Inside the build: How one Minnesota family created a net-zero home

Hanson home exterior with golden lit windows at dusk

The Challenge

“They had lofty goals,” said SALA Architect’s Marc Sloot, architect of the Hanson’s home. With most people when you talk to about Net Zero, “it’s about the house itself. But they came in and said, ‘we want to do our house and our cars’”.


Unlike many renewable energy home building projects, the Hansons wanted to build in an urban neighborhood, close to their jobs and where they’d have access to all the amenities of the city. It would have been easier to build in a suburban or rural setting where there is a greater choice of land parcels ideal for solar positioning and with fewer building codes and requirements to contend with.


With the goal of finding a lot in an urban setting to build a Net Zero home that could produce enough energy to power the house and two electric cars in mind, the Hansons were ready to move forward.

The Solution

The Hansons started by assembling the right team to achieve their home, beginning with SALA Architects and Sloot. Fortunately, Sloot has built his career around sustainable energy and could connect them to a realtor familiar with green building needs. Eventually, they found a great location in the Twin Cities of Minneapolis and Saint Paul, Minnesota with great solar access that had the potential to achieve their lofty goals.


As design began on the layout of their home, it became clear that the best way to have enough panels to meet their energy needs without building a huge house – bigger than they wanted – was to separate the main part of the house from the garage creating two, perfectly angled slopped roofs.


The south slope of the roofs is 12-12 pitch which is a 45-degree angle and optimal for solar panels at this latitude. The north slopes are down to a 9-12 pitch. By using different pitches, Sloot was able to lower the ridge of the house to allow better solar access to the solar panels on the garage.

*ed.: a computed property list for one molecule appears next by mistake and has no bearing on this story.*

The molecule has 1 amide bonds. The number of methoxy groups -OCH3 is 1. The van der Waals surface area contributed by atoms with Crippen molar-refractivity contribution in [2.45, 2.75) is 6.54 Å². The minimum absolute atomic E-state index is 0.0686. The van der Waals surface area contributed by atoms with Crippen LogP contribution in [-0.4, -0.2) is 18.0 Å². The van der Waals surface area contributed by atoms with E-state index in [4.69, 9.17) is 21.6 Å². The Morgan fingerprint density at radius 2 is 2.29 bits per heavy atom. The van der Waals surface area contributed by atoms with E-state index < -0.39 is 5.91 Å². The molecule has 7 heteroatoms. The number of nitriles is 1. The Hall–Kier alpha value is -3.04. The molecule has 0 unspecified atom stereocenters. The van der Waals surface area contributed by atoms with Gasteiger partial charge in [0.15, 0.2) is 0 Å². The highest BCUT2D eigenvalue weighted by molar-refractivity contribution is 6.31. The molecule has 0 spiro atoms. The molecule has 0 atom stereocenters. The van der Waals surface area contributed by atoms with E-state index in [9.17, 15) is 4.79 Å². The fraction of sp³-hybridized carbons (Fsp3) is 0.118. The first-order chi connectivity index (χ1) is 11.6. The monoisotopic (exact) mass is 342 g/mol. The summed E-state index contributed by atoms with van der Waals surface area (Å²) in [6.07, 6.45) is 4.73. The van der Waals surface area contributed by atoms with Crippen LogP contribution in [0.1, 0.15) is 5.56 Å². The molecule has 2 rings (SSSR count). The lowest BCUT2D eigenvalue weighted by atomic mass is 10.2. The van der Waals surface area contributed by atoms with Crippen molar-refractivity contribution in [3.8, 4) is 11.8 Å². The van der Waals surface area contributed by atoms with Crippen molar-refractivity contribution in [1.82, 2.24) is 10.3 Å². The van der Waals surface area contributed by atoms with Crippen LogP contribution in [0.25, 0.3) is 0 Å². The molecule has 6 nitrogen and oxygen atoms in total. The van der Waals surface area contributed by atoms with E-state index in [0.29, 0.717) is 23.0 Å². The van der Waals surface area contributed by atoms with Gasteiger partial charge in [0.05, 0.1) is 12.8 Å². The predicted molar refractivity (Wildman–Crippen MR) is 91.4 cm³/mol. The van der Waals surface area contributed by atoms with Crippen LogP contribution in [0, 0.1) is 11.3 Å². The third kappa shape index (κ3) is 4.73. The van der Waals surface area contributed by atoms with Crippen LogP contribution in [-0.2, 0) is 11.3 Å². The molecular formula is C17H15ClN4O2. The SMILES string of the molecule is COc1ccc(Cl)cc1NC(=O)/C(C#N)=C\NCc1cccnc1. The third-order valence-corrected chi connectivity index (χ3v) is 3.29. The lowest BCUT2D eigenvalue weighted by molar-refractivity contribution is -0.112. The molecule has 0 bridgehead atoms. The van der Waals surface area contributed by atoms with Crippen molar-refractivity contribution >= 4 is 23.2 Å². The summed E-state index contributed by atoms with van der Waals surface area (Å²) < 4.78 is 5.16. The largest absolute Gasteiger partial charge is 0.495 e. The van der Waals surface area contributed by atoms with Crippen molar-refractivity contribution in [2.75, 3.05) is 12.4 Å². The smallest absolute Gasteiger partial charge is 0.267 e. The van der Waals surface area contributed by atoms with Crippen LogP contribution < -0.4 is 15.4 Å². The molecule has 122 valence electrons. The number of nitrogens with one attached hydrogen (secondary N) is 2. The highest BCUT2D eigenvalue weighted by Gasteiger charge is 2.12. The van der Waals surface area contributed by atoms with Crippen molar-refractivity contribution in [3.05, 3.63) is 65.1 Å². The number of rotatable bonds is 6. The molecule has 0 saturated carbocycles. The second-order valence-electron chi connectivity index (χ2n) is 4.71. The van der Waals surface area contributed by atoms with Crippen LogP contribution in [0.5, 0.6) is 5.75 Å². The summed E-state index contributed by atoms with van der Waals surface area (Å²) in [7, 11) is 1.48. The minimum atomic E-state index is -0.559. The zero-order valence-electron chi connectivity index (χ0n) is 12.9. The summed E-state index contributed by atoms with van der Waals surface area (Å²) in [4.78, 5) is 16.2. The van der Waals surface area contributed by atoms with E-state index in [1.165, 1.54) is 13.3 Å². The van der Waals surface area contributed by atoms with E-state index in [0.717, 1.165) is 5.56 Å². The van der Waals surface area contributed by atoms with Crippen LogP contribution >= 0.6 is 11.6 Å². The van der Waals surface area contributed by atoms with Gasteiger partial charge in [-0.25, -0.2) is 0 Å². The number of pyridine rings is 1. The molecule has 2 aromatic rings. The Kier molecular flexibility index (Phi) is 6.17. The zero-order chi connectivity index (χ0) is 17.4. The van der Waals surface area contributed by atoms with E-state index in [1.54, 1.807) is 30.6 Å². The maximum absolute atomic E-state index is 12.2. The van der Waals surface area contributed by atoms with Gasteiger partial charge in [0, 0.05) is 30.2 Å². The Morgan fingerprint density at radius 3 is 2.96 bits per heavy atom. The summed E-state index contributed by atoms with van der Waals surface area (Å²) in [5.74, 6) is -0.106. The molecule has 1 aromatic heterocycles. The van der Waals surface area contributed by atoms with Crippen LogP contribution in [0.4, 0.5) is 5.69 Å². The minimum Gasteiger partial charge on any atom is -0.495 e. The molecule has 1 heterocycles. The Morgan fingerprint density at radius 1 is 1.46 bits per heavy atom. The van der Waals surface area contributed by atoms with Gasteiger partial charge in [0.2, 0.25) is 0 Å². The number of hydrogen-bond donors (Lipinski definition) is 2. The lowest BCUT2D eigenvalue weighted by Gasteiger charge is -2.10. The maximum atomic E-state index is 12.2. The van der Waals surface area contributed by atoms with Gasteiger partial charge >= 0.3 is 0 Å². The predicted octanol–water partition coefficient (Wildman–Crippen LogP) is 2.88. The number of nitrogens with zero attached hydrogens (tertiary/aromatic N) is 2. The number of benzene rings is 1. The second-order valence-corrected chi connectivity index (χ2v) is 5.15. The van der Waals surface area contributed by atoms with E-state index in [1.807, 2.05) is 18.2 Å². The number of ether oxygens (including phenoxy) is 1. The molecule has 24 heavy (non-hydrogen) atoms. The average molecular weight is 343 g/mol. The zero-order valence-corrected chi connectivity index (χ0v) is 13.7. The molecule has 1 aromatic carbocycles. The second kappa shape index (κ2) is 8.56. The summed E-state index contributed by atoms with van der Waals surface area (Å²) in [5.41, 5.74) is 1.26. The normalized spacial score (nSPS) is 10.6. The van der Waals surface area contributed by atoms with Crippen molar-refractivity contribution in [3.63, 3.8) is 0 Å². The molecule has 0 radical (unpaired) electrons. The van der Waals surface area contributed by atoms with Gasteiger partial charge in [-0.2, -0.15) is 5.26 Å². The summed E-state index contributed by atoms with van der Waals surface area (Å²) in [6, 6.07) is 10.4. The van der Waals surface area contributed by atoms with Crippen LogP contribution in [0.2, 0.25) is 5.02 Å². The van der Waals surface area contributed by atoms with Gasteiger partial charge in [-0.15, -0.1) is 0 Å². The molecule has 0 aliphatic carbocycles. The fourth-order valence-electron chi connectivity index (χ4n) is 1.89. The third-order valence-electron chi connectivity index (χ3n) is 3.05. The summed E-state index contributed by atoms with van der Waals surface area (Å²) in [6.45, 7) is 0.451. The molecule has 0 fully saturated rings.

At the time of writing, the Hansons had just completed their first energy year in review and proved that they indeed produced more energy than they used – including charging their two electric cars – for an entire year.

Net Zero solution

The Role of Windows

Windows play an important role not just in the massing, exterior attractiveness and interior mood of the design, but also in the energy efficiency and passive solar gain – something that was very important to the Hansons and Sloot.


“We used fixed windows as much as we could and strategically placed operable windows on opposite sides of the house,” for cross ventilation, said Sloot. They selected Andersen® A-Series windows with triple-pane glass because they are recognized for being most efficient. Because there are two air gaps between the three panes of glass they have a lower condensation potential from the gaps and more surfaces for coatings to help with the solar heat gain coefficient.


In the winter, solar energy is collected through the bank of windows all along the south side of the home. Not only does this lower heating costs, but it also adds to the aesthetic of the home. “I love having this bank,” said homeowner Kate Hanson, “That open and airy feeling it gives to our house is my favorite thing.”


In the summer, solar heat is rejected from the home by use of right-sized overhangs. The roof provides shade for the main floor windows. The lower level of the home is tucked in under the main level to provide shading in the same way.

The Hanson Home

Their Advice

Having survived the building process and finding themselves now living in their dream home, Mark and Kate have a lot of solid advice for others interested in building their own Net Zero home.


“Get a good team together,” said Mark Hanson. “Find yourself a good architect and a builder. Experience building Net [Zero] homes is not a requirement, but a willingness to learn is. And then build the team out from there.”


“Be ready to plan and spend the time to work out the details in advance,” said Kate Hanson. “And don’t be afraid to say ‘yes’ or ‘no’ or ‘I’m not sure I like that detail’ or ‘I don’t understand how that thing works, can you explain it more to me?’”.


Architect Marc Sloot also had advice for architects and builders on how to engage owners who are building their first Net Zero home.


“You really need to focus on what attributes are going to be meaningful to them,” said Sloot. “It’s important for [the homeowners] to know that it’s still, at the core, about making a beautiful, comfortable home and the Net Zero part of it is making it that much more affordable to live in.”

Ready to dig into the details? Find out more about the windows and glass that helped this home net out at zero.